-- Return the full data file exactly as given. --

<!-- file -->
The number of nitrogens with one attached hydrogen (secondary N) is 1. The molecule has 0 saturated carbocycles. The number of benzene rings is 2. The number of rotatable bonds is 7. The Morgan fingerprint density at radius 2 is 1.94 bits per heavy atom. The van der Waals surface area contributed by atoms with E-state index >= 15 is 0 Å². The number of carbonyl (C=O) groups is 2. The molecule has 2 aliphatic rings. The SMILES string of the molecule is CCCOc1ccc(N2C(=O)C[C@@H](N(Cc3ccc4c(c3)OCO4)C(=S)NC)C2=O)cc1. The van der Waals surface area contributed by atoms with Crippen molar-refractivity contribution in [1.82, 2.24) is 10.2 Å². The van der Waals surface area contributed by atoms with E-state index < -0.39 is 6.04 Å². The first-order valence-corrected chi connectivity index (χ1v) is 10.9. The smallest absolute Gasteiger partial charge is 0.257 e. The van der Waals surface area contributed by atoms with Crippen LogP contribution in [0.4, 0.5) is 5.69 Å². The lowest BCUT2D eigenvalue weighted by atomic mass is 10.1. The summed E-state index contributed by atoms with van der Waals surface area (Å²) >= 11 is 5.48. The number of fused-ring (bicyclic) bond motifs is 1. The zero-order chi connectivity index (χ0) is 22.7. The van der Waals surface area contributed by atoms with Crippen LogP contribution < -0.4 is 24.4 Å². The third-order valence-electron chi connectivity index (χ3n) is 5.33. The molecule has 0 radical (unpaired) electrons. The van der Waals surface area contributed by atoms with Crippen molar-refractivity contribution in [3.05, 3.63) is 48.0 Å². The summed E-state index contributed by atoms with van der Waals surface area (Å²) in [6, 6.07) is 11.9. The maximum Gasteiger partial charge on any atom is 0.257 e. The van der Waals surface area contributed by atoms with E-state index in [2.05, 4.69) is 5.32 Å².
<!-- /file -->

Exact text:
The number of nitrogens with one attached hydrogen (secondary N) is 1. The molecule has 0 saturated carbocycles. The number of benzene rings is 2. The number of rotatable bonds is 7. The Morgan fingerprint density at radius 2 is 1.94 bits per heavy atom. The van der Waals surface area contributed by atoms with E-state index >= 15 is 0 Å². The number of carbonyl (C=O) groups is 2. The molecule has 2 aliphatic rings. The SMILES string of the molecule is CCCOc1ccc(N2C(=O)C[C@@H](N(Cc3ccc4c(c3)OCO4)C(=S)NC)C2=O)cc1. The van der Waals surface area contributed by atoms with Crippen molar-refractivity contribution in [1.82, 2.24) is 10.2 Å². The van der Waals surface area contributed by atoms with E-state index < -0.39 is 6.04 Å². The first-order valence-corrected chi connectivity index (χ1v) is 10.9. The smallest absolute Gasteiger partial charge is 0.257 e. The van der Waals surface area contributed by atoms with Crippen LogP contribution in [0.4, 0.5) is 5.69 Å². The lowest BCUT2D eigenvalue weighted by atomic mass is 10.1. The summed E-state index contributed by atoms with van der Waals surface area (Å²) >= 11 is 5.48. The number of fused-ring (bicyclic) bond motifs is 1. The zero-order chi connectivity index (χ0) is 22.7. The van der Waals surface area contributed by atoms with Crippen LogP contribution < -0.4 is 24.4 Å². The third-order valence-electron chi connectivity index (χ3n) is 5.33. The molecule has 0 radical (unpaired) electrons. The van der Waals surface area contributed by atoms with Crippen molar-refractivity contribution in [3.05, 3.63) is 48.0 Å². The summed E-state index contributed by atoms with van der Waals surface area (Å²) in [6, 6.07) is 11.9. The maximum Gasteiger partial charge on any atom is 0.257 e. The van der Waals surface area contributed by atoms with E-state index in [2.05, 4.69) is 5.32 Å².